Skip to main content

While our favorite NBA stars may seem like superheroes capable of leaping over tall defenders with a single bound, they’re still human beings. Take someone like Larry Bird, for example. For all of his confidence and talent, the Boston Celtics legend suffered through plenty of low moments and physical pain. And, no matter how painful it might be for basketball fans to contemplate, he will eventually die.

That day, however, hasn’t come yet. Despite what you may have heard during the broadcast on Christmas Day, Larry Legend is still alive and well.

Mark Jones accidentally referred to the ‘late’ Larry Bird during the broadcast

Larry Bird gestures to the crowd while watching a Pacers-Celtics game.
Larry Bird isn’t a young man anymore, but he’s still alive. | Christopher Evans/MediaNews Group/Boston Herald via Getty Images

Before we go any further, I want to acknowledge the challenges of calling a basketball game live on television. When you’re trying to narrate what’s happening while keeping your facts and figures straight across multiple hours, there’s bound to be a mistake or two. That’s exactly what happened on Christmas Day.

Ahead of the Bucks-Celtics game, Dorris Burke teased that Jayson Tatum was currently on pace to become the first Boston player to average more than 30 points per game across an entire NBA season. Mark Jones then took over and attempted to add some context. Unfortunately, he got a bit tongue-tied.

“Not even the late… the great Larry Bird…” he said, according to a clip preserved on Awful Announcing.

Was it a largely harmless error that any of us could have made while speaking into a microphone for multiple hours? Yes. With that being said, though, it’s still a relief to know that it was an error and Larry Bird hasn’t suited up for the big basketball team in the sky.

The ‘great’ adjective is more than accurate for describing Bird, though


Larry Bird Can Take Some Credit for Shaquille O’Neal’s NBA Success

While the “late” part of Jones’ commentary was clearly a mistake, we can poke at the “great” part, too. While there’s nothing wrong with using that adjective, it might be a bit of an understatement.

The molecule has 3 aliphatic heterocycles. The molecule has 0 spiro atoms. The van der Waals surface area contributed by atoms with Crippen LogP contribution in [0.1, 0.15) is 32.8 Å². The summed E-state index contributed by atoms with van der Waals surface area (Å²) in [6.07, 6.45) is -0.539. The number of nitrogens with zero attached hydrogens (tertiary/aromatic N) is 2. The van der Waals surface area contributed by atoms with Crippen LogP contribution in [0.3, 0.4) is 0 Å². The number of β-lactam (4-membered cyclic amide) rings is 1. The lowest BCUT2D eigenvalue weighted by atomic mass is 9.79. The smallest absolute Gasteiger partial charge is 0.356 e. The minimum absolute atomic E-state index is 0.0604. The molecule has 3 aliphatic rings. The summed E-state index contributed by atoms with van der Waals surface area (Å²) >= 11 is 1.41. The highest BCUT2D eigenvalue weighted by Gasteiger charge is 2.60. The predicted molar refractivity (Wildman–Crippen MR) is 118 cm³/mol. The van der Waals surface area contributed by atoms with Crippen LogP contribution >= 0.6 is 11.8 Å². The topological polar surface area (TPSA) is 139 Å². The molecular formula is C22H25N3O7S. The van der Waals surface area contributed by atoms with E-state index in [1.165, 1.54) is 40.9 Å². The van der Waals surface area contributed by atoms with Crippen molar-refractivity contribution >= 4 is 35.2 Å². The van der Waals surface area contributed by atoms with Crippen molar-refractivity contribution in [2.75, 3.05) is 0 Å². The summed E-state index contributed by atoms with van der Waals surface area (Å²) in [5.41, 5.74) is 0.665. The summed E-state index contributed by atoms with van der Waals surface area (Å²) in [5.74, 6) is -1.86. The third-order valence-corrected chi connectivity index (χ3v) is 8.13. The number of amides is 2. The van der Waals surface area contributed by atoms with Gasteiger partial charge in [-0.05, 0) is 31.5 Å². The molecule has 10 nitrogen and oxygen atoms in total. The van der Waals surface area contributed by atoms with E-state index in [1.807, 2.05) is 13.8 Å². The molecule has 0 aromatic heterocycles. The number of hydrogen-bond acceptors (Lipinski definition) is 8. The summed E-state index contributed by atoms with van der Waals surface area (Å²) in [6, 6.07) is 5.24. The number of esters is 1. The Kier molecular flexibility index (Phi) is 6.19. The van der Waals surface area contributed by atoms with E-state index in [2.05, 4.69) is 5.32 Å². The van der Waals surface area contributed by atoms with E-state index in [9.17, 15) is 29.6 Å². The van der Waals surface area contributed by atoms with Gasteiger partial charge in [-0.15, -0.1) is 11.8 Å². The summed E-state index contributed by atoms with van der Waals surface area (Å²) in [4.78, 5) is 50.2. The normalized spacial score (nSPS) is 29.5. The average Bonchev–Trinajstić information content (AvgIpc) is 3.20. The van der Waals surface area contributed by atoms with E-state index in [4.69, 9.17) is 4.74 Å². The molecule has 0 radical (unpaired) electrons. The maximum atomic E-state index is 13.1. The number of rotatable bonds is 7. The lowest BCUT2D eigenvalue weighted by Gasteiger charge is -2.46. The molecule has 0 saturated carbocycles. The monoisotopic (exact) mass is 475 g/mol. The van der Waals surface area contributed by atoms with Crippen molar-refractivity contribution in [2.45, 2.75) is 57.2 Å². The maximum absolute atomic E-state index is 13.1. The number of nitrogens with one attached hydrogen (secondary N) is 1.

From a purely statistical perspective, Bird posted some elite numbers. As the broadcast suggested, he never averaged 30-plus points per season, but he wasn’t a slouch, either. The forward’s high-water mark was 29.9 points per outing during the 1987-88 season, and he averaged 24.3 points, 6.3 assists, and 10.0 rebounds across his entire career. And, if you take Larry Legend at his word, he could have posted a triple-double every outing but simply chose not to.

From a silverware perspective, the Celtics star also covers himself in glory. Not only did he bring three NBA titles back to Beantown, but Bird also claimed two NBA Finals MVPs, three regular-season MVPs, NBA Rookie of the Year, and countless other honors. If you believe that trophies are indicative of a player’s success, Larry Legend has that side of the argument covered.

And, to make things even more impressive, consider Bird’s physical tools. While he may have clocked in at 6-foot-9, he wasn’t exactly dominating opponents with his physicality. The forward was rarely the best athlete on the court, but that never stopped him.

Consider, for example, what the famously competitive Michael Jordan said about his peer.

“He can’t jump, and he’s not quick,” His Airness once explained. “But you can’t increase your jumping ability or your quickness. He makes up for it by using his head, analyzing the opponent. It makes him better than the competition. Consequently, he doesn’t have a weakness.”

That’s quite the endorsement, especially coming from a man who would trash-talk his own teammates.

At some point, no matter how painful that may be, Larry Bird is going to die. Don’t save your appreciation for that day. Even if the famous forward has hung up his sneakers and is no longer hitting the hardwood, pull up some Youtube highlights and take a moment to watch.

You won’t be sorry.